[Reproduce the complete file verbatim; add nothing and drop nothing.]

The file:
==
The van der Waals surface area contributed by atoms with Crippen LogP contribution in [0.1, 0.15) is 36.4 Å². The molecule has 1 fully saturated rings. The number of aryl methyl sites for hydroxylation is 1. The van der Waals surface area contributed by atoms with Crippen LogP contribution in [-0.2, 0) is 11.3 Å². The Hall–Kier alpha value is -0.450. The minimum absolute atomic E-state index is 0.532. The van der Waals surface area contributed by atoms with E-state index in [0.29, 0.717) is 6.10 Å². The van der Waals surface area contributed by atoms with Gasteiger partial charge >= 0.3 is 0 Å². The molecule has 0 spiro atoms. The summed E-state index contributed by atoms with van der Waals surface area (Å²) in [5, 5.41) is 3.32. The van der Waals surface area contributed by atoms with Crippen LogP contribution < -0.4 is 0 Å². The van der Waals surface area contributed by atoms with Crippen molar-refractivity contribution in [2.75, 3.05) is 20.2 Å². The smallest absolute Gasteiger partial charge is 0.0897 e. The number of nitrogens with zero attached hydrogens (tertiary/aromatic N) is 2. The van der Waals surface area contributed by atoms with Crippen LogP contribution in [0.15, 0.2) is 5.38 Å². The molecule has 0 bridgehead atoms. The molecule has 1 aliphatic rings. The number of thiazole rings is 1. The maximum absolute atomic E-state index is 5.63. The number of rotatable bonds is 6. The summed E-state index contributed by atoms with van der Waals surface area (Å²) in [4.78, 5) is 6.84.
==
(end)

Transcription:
The van der Waals surface area contributed by atoms with Crippen LogP contribution in [0.1, 0.15) is 36.4 Å². The molecule has 1 fully saturated rings. The number of aryl methyl sites for hydroxylation is 1. The van der Waals surface area contributed by atoms with Crippen LogP contribution in [-0.2, 0) is 11.3 Å². The Hall–Kier alpha value is -0.450. The minimum absolute atomic E-state index is 0.532. The van der Waals surface area contributed by atoms with E-state index in [0.29, 0.717) is 6.10 Å². The van der Waals surface area contributed by atoms with Gasteiger partial charge >= 0.3 is 0 Å². The molecule has 0 spiro atoms. The summed E-state index contributed by atoms with van der Waals surface area (Å²) in [5, 5.41) is 3.32. The van der Waals surface area contributed by atoms with Crippen LogP contribution < -0.4 is 0 Å². The van der Waals surface area contributed by atoms with Crippen molar-refractivity contribution in [2.75, 3.05) is 20.2 Å². The smallest absolute Gasteiger partial charge is 0.0897 e. The number of nitrogens with zero attached hydrogens (tertiary/aromatic N) is 2. The van der Waals surface area contributed by atoms with Crippen LogP contribution in [0.15, 0.2) is 5.38 Å². The molecule has 0 bridgehead atoms. The molecule has 1 aliphatic rings. The number of thiazole rings is 1. The maximum absolute atomic E-state index is 5.63. The number of rotatable bonds is 6. The summed E-state index contributed by atoms with van der Waals surface area (Å²) in [4.78, 5) is 6.84.